Soybean prices face an "increasing likelihood" of a strong rally from current levels, thanks to the need to keep up with corn values and secure a place in farmers’ sowing schedules, Goldman Sachs said.
The investor bank, like competitor Morgan Stanley, cut its estimate for the US corn yield, citing a hot and dry summer in the US Midwest.
However, unlike its rival, Goldman Sachs said it was soybeans that presented the greater price potential, saying there was "strong upside risk" to its forecast that futures in the oilseed would stand at $13.75 a bushel in three months’ time, and $14 a bushel in six-month and one-year horizons.
"We are becoming increasingly convinced that soybean prices will rally sharply over the next 12 months," the bank said, recommending invests to hold long call positions in soybean options.
While Goldman analysts forecast the US soybean yield at 41.6 bushels per acre this year, 0.2 bushels per acre ahead of the US Department of Agriculture estimate which sets the market benchmark, they highlighted the oilseed’s relative cheapness compared with corn.
The roughly 2.0 times that soybeans futures are trading at in Chicago, compared with corn, is among the lowest of the last 30 years, and compared with a ratio of about 3 hit early last year.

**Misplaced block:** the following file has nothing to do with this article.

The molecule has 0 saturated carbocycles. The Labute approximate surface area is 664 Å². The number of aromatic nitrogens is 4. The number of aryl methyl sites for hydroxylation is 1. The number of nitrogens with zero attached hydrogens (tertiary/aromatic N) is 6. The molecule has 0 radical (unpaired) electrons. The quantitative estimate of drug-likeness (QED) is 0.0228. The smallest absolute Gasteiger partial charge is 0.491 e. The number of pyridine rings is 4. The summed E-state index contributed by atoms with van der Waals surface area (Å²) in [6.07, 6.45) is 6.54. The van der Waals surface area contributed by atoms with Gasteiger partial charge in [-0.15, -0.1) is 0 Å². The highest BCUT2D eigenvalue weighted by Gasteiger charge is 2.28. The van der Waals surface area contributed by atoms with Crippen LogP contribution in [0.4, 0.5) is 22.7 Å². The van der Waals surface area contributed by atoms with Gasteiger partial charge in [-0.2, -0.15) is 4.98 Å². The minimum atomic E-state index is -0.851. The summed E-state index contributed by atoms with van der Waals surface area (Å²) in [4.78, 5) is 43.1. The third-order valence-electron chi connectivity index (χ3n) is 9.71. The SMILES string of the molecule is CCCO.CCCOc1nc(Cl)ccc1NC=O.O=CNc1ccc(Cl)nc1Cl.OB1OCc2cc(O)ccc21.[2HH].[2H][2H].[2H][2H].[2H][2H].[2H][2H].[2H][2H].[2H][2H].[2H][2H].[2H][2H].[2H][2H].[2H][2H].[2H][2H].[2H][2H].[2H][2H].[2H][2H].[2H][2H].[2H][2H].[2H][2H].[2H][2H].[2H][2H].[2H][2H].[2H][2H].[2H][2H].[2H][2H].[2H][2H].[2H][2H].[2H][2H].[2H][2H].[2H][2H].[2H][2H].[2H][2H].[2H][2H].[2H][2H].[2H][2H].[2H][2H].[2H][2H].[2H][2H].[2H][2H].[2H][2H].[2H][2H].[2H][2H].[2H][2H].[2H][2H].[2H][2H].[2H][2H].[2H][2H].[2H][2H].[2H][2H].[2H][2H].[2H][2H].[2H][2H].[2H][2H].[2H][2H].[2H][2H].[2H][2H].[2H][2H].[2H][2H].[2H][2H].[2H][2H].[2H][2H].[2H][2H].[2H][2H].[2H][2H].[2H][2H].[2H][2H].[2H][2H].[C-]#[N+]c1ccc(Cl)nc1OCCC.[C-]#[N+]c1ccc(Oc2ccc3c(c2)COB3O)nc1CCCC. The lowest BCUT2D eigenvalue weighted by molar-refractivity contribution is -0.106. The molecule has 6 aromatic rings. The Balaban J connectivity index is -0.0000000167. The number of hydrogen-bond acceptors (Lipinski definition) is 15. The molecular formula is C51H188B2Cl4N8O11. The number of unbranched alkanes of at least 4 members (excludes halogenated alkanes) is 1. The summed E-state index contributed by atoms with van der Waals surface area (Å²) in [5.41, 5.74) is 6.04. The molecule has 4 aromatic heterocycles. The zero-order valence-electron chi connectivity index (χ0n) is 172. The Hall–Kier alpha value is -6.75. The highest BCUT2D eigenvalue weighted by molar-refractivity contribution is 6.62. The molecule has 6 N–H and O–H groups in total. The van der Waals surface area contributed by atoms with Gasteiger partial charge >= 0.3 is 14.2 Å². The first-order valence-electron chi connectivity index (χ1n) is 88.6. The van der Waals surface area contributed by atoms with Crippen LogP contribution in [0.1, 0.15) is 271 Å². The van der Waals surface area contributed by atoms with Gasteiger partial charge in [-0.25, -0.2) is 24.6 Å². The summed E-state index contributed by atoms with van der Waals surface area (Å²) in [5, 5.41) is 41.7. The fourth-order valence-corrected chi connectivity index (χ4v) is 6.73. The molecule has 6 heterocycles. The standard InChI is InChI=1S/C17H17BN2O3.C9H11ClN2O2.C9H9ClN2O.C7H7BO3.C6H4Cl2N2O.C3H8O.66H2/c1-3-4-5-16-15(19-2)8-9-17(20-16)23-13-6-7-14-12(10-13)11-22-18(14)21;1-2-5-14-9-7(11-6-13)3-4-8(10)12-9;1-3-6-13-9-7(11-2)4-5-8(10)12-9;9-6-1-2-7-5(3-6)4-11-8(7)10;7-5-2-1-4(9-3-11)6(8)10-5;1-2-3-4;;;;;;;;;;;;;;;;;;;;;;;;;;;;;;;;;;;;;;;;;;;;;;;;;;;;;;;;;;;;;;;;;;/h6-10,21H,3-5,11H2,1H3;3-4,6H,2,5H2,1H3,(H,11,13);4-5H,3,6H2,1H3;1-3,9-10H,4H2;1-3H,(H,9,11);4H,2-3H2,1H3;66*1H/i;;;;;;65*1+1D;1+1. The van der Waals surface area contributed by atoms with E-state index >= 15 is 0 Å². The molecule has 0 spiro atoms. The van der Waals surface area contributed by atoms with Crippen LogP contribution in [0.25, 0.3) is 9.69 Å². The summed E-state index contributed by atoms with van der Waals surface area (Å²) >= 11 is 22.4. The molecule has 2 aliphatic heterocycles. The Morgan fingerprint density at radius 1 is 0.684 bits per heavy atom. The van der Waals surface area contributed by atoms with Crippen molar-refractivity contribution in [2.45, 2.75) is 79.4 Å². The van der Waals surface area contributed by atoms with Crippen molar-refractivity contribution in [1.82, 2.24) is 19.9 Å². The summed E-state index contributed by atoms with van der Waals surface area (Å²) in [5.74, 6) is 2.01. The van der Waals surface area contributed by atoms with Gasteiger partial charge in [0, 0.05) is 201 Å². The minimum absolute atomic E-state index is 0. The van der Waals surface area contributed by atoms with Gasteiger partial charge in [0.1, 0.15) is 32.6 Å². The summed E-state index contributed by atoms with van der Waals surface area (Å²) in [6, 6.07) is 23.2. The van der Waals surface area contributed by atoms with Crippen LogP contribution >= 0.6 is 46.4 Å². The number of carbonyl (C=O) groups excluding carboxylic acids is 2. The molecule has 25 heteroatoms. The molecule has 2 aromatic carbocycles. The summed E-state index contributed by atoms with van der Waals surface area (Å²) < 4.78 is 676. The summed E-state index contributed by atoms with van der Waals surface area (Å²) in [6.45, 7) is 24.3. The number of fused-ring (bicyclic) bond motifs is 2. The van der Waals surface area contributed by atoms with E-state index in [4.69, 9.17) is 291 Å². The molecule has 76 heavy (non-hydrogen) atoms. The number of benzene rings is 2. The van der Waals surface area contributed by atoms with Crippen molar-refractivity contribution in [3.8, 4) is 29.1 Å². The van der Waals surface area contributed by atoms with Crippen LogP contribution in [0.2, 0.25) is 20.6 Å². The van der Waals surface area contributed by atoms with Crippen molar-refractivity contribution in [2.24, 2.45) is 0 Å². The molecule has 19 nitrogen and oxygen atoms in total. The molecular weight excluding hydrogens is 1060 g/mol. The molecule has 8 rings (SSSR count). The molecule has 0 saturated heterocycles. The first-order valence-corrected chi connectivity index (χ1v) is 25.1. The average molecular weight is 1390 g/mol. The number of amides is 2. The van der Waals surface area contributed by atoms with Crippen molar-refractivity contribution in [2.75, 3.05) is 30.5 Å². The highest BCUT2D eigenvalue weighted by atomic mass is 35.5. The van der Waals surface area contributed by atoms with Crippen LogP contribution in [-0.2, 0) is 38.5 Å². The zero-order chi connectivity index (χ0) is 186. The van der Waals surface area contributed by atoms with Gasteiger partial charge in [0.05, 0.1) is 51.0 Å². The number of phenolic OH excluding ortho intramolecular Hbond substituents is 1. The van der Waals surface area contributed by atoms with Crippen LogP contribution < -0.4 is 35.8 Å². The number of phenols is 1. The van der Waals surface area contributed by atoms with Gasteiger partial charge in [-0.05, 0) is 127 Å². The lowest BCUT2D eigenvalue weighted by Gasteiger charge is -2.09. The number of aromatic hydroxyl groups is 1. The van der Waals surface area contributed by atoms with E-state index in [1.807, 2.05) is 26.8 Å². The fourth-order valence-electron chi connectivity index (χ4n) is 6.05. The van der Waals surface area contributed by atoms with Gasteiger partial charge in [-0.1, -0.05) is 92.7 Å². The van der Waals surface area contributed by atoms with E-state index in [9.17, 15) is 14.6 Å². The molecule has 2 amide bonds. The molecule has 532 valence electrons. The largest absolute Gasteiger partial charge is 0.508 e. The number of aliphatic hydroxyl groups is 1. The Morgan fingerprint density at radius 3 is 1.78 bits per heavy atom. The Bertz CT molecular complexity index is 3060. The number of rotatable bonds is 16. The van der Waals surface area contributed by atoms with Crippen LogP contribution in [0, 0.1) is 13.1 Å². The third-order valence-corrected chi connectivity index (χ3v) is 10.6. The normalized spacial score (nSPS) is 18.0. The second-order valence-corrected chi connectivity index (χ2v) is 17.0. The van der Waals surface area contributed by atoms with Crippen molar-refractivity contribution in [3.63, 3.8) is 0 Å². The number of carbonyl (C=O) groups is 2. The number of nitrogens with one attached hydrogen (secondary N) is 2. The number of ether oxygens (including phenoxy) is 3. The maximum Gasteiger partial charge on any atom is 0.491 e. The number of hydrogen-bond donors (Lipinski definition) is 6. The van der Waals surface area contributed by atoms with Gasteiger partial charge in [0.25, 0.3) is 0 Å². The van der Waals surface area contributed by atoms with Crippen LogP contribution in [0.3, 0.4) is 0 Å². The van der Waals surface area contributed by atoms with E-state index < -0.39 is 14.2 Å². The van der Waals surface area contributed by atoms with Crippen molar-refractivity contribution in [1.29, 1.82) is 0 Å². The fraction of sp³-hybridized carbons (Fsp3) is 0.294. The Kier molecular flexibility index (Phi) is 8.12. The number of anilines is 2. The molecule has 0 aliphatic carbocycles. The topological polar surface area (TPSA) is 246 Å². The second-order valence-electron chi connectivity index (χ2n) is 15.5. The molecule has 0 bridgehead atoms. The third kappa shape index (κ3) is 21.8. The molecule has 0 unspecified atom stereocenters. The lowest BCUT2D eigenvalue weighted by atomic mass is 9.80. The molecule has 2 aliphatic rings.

The ratio between the two prices is seen as having a large influence on which crop is favoured by famers in both North and South America who, typically, have the option of planting either.
"With soybean prices near an historically-low level relative to corn prices, we see risks that soybean loses acreage to corn both in South America this fall and in the US next spring," the bank said.
"Such an outcome would push US soybean inventories down to dramatically-low levels and support soybean prices sharply higher to achieve demand destruction.
"As a result, soybean prices need to either outperform corn prices in coming months to secure sufficient acreage or will need to rally sharply next summer to achieve demand destruction in the face of lower supplies."
South American decisions
The comments come at the start of a South American planting season expected to see a jump in corn acres, thanks to high prices, in part at the expense of soybeans.
Morgan Stanley on Friday estimated corn sowings in Brazil, the third-ranked producer of the grain after the US and China, soaring by 800,000 hectares in 2011-12.
In fourth-placed Argentina, corn sowings could rise by 20%, or 600,000 hectares, analyst Michael Cordonnier said.
Goldman also cited the potential of the return of La Nina, a weather pattern associated with dry conditions in South America and reduced soybean yields, and a "likely acceleration" in Chinese imports as extra supports for futures in the oilseed.